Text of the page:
Dinner: proposition, challenge, clash, mutual discontent. How does one reconcile radically different worldviews between two headstrong individuals? Can the rational discussion of ideas simply and inevitably lead to consensus, or even comity? In my experience, no―not if it’s devoid of a larger context.
“Why do the spiritual and the transcendent bother you so much? Is it because you can’t control them in your head?” “
“Why must you obfuscate human experience with appeals to irrational notions that have no explanatory power? Are you just trying to make your views supremely abstract so they can’t be qualified?”
If you’re thinking that these two individuals’ analyses of one another are cynical beyond belief, I’d agree. However, they provide key insights into how tensions can be reduced, and the actual subtext that drives each speaker’s motivations and insecurities. This is the all-too-often neglected process of conversation and its inalienable role as the substructure of content. I’d bet my house that you encounter it multiple times a day, but are seldom aware of it.
The first person: creative, imaginative, sensorial, with a romantic disposition. The second: analytical, deconstructive, reductionistic, incapable of escaping the clutches of rationalism.
On the surface, it seems as though these two people occupy disparate poles whose potential for mutual approximation is about as likely as the two of them having a cordial supper. Yet, they share a whole set of presuppositions in their philosophies. One could go down to the bottom and list said commonalities, but it wouldn’t facilitate healthier dialogue.
What, then, can be extracted from the boisterous racket that constitutes their evening meal?
Let’s take the first questioner. She believes that not only does her interlocutor dismiss said realms of reality, but that they may even be painful or anxiety-inducing for him to entertain. A petrifying fear, causing him to be so fantastically local in his thinking that he can’t conceive of anything that trespasses the borders of his brain.
He’s the ultimate theorist, in a pejorative sense. Needing every proposition and phenomenon thinkable to function by his specific brand of internal machinery―G.K. Chesterton’s maligned logician. Unsympathetic to anything that evades rabid reductionism, and hostile to ideas that fly above the gravitational pull of the secular.
What of the rationalist’s inquisitions? His wording conveys a salient theme: objections to fog, a distaste for hermeneutics and a lack of vital certainty. Language has ceased to become a tool to facilitate interaction and proximity―it’s now constructing an impenetrable wall.
For somebody who enjoys deconstruction, he seems keen on reinforcing his fortress. The only solution it seems, then, is to stop trying to demolish someone else’s belief system to bolster and sustain his own.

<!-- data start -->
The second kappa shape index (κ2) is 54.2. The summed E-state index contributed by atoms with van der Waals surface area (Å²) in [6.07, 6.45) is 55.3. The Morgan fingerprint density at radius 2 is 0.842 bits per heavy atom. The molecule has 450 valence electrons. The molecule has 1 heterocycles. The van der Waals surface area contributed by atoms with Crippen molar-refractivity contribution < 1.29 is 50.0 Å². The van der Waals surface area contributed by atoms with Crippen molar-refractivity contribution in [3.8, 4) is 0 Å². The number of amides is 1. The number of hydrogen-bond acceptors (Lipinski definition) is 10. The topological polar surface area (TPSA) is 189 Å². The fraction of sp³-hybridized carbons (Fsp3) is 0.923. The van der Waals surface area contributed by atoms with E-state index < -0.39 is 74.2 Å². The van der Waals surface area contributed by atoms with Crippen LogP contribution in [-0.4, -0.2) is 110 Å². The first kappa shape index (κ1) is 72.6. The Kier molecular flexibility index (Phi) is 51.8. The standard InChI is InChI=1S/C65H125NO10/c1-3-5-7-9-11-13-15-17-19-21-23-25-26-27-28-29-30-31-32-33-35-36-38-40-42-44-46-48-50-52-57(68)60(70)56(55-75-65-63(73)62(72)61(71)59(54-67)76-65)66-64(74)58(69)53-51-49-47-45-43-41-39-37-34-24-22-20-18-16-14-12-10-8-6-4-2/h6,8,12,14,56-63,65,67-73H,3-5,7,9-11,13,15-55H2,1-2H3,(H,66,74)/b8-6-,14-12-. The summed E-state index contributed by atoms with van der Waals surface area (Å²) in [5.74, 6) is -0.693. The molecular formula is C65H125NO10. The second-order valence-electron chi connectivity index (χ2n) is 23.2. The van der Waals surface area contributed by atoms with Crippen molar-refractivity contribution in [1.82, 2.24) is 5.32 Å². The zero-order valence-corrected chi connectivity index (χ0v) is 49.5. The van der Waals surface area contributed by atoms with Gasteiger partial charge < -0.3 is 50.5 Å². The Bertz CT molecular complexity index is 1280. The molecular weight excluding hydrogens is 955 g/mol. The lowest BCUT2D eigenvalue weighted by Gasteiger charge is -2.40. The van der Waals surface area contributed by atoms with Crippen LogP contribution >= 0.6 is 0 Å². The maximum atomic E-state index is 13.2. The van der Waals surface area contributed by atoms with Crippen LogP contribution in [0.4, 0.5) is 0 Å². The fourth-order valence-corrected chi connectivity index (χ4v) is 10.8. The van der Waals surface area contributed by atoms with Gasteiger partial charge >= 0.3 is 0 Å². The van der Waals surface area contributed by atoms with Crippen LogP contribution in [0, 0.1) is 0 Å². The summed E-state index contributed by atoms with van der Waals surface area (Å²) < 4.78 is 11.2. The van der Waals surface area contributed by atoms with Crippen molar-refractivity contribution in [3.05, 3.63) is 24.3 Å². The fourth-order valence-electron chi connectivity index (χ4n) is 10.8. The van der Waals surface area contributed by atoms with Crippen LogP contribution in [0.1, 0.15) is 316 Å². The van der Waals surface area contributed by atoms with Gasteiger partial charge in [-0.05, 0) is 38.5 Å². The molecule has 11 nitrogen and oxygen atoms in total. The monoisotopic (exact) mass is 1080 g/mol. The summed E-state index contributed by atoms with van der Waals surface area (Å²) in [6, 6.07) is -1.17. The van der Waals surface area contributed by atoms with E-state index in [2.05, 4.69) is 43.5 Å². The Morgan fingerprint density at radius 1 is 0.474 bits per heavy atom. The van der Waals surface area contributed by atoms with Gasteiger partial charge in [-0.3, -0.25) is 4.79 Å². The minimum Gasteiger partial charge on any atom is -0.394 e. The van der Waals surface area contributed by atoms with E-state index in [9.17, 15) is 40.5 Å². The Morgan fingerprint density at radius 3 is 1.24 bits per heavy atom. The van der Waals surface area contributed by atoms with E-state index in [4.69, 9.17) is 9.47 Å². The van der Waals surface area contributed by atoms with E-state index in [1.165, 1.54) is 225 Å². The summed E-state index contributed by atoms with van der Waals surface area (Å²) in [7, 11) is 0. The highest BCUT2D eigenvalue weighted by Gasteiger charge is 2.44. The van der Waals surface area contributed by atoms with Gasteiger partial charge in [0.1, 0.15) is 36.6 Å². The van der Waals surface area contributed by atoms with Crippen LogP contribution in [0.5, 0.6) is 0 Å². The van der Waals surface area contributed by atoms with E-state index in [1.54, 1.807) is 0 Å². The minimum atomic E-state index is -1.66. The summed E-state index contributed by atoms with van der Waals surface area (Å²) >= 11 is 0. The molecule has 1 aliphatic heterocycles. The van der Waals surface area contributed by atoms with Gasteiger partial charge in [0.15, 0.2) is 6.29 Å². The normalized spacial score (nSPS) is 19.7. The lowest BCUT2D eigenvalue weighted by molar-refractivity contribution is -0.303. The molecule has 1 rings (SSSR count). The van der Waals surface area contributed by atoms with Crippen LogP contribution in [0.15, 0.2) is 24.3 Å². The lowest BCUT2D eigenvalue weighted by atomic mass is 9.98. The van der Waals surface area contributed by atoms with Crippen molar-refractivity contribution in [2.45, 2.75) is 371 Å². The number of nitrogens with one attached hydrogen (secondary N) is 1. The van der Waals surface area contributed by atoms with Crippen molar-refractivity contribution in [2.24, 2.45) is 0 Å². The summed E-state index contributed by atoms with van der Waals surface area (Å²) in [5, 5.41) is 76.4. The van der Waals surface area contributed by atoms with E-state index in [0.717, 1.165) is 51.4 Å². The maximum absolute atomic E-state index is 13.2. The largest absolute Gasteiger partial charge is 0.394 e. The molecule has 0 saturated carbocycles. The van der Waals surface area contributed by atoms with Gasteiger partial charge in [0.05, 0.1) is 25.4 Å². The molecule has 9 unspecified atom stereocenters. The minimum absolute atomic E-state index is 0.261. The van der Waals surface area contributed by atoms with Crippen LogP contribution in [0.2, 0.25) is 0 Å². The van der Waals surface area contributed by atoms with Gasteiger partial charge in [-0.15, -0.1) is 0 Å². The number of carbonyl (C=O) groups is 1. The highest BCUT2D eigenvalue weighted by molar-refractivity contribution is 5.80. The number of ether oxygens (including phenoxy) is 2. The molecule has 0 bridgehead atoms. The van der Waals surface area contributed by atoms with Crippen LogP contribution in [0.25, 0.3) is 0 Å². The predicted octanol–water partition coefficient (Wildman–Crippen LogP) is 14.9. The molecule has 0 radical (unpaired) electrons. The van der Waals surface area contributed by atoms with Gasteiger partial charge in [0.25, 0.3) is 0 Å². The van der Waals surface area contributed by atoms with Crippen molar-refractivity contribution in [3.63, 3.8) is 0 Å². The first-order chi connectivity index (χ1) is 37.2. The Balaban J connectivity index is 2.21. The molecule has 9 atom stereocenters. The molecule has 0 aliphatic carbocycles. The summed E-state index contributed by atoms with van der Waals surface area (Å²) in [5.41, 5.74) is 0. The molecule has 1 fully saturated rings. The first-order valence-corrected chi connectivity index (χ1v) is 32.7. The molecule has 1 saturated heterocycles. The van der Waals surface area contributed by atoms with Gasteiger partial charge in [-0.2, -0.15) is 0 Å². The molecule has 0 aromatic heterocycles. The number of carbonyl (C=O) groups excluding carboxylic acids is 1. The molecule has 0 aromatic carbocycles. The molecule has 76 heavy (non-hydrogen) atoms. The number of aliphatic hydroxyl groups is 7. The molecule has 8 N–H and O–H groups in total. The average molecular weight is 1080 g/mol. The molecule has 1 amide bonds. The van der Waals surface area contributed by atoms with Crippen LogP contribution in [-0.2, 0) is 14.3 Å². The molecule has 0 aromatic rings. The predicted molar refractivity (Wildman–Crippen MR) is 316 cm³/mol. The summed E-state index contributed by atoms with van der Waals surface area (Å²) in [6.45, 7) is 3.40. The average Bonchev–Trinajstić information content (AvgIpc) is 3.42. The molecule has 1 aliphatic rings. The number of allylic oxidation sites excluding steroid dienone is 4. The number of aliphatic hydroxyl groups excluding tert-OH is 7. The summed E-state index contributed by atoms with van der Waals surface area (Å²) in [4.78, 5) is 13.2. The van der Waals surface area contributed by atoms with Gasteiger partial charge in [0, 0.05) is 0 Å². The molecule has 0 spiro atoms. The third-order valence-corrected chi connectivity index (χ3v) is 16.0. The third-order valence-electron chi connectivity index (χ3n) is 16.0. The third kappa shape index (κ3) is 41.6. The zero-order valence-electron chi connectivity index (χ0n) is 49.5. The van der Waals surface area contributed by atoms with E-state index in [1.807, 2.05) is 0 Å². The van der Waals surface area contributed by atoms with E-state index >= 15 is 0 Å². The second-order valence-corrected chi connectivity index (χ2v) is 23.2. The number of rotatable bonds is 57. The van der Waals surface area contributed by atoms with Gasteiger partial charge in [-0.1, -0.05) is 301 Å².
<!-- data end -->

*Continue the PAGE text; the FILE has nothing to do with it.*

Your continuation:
An all-too-familiar homily
My sister’s most recent visit went a little differently. After having eaten, she joined me in my room and began scanning my library. We, or rather, I excitedly discussed a multitude of ideas from different intellectuals and polymaths that I found most provocative and insightful.
I thought it was honourable to select authors whose works I didn’t necessarily agree with, but with whom my sister could identify, such as Jung’s seminars, anthologies of magic and witchcraft stories, the Buddhist Dhammapada and the Sanskrit epic The Mahabharata.
Once I’d felt I’d presented enough material that was significant to her, I then explained some of the religious philosophical works I admired, such as Slavoj Zizek’s interpretation of Hegel’s Christianity, Simone Weil’s odd transformation from Marxist revolutionary to radical theist, and Imam Al-Bukhari’s collection of Hadith on etiquette and the Islamic qualification of isnads (chains of oral tradition and their authenticity dating back to the prophet Muhammad.)
Suddenly, I experienced a pang of conscience―I hadn’t stopped talking for nearly an hour. I may have tried to foster a connection and show a modicum of respect for what I believed were her sympathies, but she never got the chance to confirm or deny them.
She politely requested to share something she’d recently done. I balked, knowing it would make me uncomfortable. She explained her experience with a Reiki master and regressive reincarnation classes. Essentially, a person is said to learn about their current demeanour and proclivities by examining the circumstances of their previous lives.
For her, this was eye-opening and of the utmost value; I can’t say the same. As she elaborated on the details and wove connections between different possibilities to address the symptoms of our contemporary relationship, my head swelled with objections and skepticism. I had a value judgment to make. I could either express my doubts and contempt for these conclusions, or I could simply shut up and listen, for once.
I’m proud to say I chose the latter, and I now know that I’m able to do so. I don’t believe I’ll always have that much resolve or patience, let alone that we’ll never have another argument about what constitutes reality. What I do know is that I rose above myself and my insecurities, even for just a fleeting moment.
Just for a short while, I left my atmosphere, the world above the cerebral cogs and factory, where everything that’s merciless exists: the unknown unknowns, their unmitigated intangibility and the inevitability of a fall. Its thin air is austere and initially suffocating, but it’s still more survivable than the industrial emissions.
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